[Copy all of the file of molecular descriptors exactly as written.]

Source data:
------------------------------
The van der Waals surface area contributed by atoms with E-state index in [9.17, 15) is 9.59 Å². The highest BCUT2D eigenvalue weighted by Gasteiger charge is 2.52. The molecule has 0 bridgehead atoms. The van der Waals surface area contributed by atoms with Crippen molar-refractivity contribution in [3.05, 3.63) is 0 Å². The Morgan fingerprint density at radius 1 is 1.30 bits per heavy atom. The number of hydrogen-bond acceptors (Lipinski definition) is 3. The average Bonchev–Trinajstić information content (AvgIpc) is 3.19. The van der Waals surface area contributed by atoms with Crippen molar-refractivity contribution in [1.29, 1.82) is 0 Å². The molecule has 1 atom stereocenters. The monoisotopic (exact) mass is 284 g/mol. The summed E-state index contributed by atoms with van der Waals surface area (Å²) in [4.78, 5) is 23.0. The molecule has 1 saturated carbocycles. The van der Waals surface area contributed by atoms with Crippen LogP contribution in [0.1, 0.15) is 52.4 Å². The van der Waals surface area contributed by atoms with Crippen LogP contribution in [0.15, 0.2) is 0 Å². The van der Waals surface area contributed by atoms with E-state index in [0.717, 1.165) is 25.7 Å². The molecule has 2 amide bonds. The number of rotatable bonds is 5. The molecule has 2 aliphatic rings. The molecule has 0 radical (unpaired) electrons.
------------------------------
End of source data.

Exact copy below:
The van der Waals surface area contributed by atoms with E-state index in [9.17, 15) is 9.59 Å². The highest BCUT2D eigenvalue weighted by Gasteiger charge is 2.52. The molecule has 0 bridgehead atoms. The van der Waals surface area contributed by atoms with Crippen molar-refractivity contribution in [3.05, 3.63) is 0 Å². The Morgan fingerprint density at radius 1 is 1.30 bits per heavy atom. The number of hydrogen-bond acceptors (Lipinski definition) is 3. The average Bonchev–Trinajstić information content (AvgIpc) is 3.19. The van der Waals surface area contributed by atoms with Crippen molar-refractivity contribution in [1.29, 1.82) is 0 Å². The molecule has 1 atom stereocenters. The monoisotopic (exact) mass is 284 g/mol. The summed E-state index contributed by atoms with van der Waals surface area (Å²) in [4.78, 5) is 23.0. The molecule has 1 saturated carbocycles. The van der Waals surface area contributed by atoms with Crippen LogP contribution in [0.1, 0.15) is 52.4 Å². The van der Waals surface area contributed by atoms with Crippen LogP contribution in [0.15, 0.2) is 0 Å². The van der Waals surface area contributed by atoms with E-state index in [0.717, 1.165) is 25.7 Å². The molecule has 2 amide bonds. The number of rotatable bonds is 5. The molecule has 2 aliphatic rings. The molecule has 0 radical (unpaired) electrons.